Denys Kostrzhevskyi is chairman of the board of Kyiv Sikorsky International Airport (IEV).
How do you see the growth potential of Ukrainian air transport?
In my opinion, Ukraine is an underestimated country. The market for passenger and cargo transportation will develop by leaps and bounds. This is due to the fact that Ukraine is located in the geographical center of Europe and has colossal transit potential for goods and passengers.
Everything that we observe in the development of hub models—European, Turkish, Middle Eastern—is applicable to Ukraine, and even with a certain multiplier due to the unique geographical location and underestimation of the country as a whole.
What is the potential at Kyiv Sikorsky International?
The most important advantage is, of course, the location. As realtors say, there are three main criteria for the property: location, location and location. IEV is in a country that is located in the center of Europe, and the airport is located in the very center of its capital.
IEV will never become a hub—a large hub in the direct sense of the word—because its main advantage is also its main disadvantage for the development of the hub model: large aircraft will probably not be accepted by the population of Kyiv kindly.
Large planes passing over residential buildings create some discomfort, but for aircraft such as A320, A321 or Boeing 737, this is just a wonderful airport, and it is exactly those aircraft which carry travelers point-to-point when the city of Kyiv is the final arrival point. And for those travelers this is really an advantage. After all, passengers almost immediately find themselves in the city center—there is no need to cross bridges or stand in traffic jams.
Of course, this applies mostly to tourists and business travelers. The tourism potential is also very large: Ukraine is a country with a very interesting, long history, with many architectural monuments, natural monuments and landscapes. Let's also remember that we have our tragic, but, nevertheless, historical landmark: Chernobyl, which every year increases its number of visitors.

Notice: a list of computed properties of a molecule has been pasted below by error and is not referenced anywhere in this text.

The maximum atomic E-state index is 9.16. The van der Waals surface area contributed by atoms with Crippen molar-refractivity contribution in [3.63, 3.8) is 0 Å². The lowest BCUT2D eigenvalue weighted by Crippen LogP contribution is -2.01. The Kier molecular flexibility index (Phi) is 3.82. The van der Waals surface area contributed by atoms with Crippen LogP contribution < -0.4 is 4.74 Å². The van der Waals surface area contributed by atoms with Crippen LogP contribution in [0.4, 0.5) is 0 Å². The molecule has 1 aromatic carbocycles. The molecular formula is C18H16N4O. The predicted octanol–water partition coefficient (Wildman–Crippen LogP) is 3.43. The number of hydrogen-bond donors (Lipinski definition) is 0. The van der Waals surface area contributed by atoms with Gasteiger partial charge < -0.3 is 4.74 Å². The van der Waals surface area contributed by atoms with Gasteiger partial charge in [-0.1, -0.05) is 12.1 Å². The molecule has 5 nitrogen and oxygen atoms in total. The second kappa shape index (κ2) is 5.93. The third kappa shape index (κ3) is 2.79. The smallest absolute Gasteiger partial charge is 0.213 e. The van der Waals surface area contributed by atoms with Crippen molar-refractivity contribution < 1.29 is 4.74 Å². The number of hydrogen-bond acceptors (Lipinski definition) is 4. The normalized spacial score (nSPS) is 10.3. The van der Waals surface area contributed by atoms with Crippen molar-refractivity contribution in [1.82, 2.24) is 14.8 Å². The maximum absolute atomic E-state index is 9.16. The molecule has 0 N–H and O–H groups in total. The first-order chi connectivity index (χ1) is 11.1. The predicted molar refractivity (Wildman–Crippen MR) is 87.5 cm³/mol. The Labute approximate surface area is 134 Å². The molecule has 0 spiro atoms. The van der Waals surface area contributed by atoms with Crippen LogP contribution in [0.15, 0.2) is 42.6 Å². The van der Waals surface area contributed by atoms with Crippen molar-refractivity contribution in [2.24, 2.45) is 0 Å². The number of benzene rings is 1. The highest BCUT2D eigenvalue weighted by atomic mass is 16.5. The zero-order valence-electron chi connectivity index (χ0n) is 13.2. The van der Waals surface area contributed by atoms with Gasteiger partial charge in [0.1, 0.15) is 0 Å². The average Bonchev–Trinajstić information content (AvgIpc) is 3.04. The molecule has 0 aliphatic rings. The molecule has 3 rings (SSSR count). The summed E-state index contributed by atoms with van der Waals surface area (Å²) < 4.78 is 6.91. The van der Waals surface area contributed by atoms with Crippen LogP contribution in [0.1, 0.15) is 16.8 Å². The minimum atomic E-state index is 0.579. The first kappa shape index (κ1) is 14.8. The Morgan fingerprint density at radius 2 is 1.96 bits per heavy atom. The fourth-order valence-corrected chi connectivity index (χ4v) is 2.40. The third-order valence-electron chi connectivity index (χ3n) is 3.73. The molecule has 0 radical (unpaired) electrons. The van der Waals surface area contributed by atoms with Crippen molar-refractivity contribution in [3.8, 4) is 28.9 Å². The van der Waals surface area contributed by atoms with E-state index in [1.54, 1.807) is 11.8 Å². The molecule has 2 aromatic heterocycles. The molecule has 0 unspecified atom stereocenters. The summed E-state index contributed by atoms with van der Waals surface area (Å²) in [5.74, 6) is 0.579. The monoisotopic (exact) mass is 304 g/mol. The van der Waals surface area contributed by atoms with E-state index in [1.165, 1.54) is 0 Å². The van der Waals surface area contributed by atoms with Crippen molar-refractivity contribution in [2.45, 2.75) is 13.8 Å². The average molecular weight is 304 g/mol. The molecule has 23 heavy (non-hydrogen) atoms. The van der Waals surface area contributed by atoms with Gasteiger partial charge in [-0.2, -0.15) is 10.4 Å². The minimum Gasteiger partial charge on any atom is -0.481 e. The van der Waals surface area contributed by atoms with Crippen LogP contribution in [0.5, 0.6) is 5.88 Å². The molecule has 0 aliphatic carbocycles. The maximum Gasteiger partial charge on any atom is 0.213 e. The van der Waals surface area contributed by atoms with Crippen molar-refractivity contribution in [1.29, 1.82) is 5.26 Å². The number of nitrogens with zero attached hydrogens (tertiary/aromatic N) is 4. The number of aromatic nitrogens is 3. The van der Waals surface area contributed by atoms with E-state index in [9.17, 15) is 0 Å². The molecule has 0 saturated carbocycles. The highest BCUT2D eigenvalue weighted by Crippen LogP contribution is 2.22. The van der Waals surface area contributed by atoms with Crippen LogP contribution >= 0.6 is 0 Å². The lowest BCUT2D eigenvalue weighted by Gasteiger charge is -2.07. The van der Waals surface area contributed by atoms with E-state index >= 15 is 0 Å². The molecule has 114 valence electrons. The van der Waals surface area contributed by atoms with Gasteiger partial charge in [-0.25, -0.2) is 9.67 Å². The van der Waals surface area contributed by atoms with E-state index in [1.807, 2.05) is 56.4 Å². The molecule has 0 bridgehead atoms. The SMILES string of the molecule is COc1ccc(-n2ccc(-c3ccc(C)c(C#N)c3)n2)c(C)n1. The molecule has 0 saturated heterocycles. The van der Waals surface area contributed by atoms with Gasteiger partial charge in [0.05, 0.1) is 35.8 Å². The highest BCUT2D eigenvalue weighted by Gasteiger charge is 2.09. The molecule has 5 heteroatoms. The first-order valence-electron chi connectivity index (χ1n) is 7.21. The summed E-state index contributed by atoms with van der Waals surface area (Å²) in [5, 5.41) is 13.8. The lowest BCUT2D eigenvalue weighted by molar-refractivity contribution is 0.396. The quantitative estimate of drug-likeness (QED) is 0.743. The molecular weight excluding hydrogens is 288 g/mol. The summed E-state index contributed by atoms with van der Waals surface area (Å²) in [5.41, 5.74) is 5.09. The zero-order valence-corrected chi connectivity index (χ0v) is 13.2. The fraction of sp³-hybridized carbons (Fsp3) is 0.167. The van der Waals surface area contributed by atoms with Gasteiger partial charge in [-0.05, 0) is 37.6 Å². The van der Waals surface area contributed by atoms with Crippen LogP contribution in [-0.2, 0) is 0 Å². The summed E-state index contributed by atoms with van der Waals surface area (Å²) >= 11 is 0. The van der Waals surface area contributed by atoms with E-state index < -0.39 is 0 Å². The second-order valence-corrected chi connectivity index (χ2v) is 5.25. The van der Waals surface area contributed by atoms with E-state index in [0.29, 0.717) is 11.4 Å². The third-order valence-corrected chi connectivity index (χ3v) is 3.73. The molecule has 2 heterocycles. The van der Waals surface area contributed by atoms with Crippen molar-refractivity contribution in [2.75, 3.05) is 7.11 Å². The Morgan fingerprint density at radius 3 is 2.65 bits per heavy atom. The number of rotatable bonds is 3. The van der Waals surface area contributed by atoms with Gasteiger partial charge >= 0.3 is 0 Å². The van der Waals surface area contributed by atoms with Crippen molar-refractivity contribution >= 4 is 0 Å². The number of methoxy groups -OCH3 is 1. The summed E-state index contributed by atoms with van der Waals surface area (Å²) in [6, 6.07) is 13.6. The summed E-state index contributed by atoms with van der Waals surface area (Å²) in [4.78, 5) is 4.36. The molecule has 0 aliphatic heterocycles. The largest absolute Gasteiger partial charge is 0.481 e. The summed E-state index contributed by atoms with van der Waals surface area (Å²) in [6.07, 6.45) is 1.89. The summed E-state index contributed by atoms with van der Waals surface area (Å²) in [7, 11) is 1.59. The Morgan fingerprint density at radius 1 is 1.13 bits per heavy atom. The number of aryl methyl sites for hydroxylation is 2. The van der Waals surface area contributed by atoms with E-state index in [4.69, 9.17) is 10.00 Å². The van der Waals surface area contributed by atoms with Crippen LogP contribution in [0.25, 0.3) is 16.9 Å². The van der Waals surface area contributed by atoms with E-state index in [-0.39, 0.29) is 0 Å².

How has IEV tackled overcome the pandemic so far?
The number of cases in the team were not critical, but there was a kind of "catastrophe" related to quarantine restrictions: for four months we were completely closed. And since Kyiv Sikorsky International Airport is a strategic enterprise and must work 24 hours a day and seven days a week, the costs for maintaining the infrastructure—for lighting, cleaning, keeping the terminals in working order—were very significant.
We have also supported our team, we have paid stripped-down salaries to all employees, whether they went to work or not. In the first four months only employees of the services that supported the vital activity of the airport went to work, but then it was necessary to somehow distribute the small income that was generated after the resumption of passenger traffic to all personnel—even those who were not directly involved in passenger service—to keep the team and enable people to somehow make ends meet. We are a socially responsible business and this is a huge responsibility for us as an employer.
Then, there was a very significant reduction in passenger traffic due to quarantine restrictions in the main directions to which passengers flew from IEV. On the one hand, the restrictions of the Ukrainian government, and on the other hand, the restrictions of the governments of other countries contributed to a sharp decrease in passenger traffic. And this, of course, had an impact on the airport's income, but not in any way on costs.
What are IEV’s future investment plans?
A specialist in the aviation business once said: "While the airport is building something, it is alive." Therefore, of course, we have investment plans: we are constantly looking for new directions for business development, to increase income. This is the essence of the aviation business—increasing income and expanding the range of services provided.
Now we are focused on the development of cargo—we see significant potential in this direction. To do this, we need to build the infrastructure: cargo warehouses, customs warehouses, and logistics chains. This is the strategic goal of our investment business plan.
The second investment area is the construction of hangars and the expansion of the range of ground services we provide. Aircraft hangar storage is an in-demand service, especially when it comes to small aircraft which are expensive and should be stored in a garage. Here we put a Mercedes in the garage that costs $100,000, and for some reason we keep the plane, which costs $20 million, in the open air.
Read the other half of this interview on competition, network and airline relations here.
Main photo credit: Edijs Volcjoks / Alamy Stock Photo
Portrait credit: Kyiv Sikorsky International Airport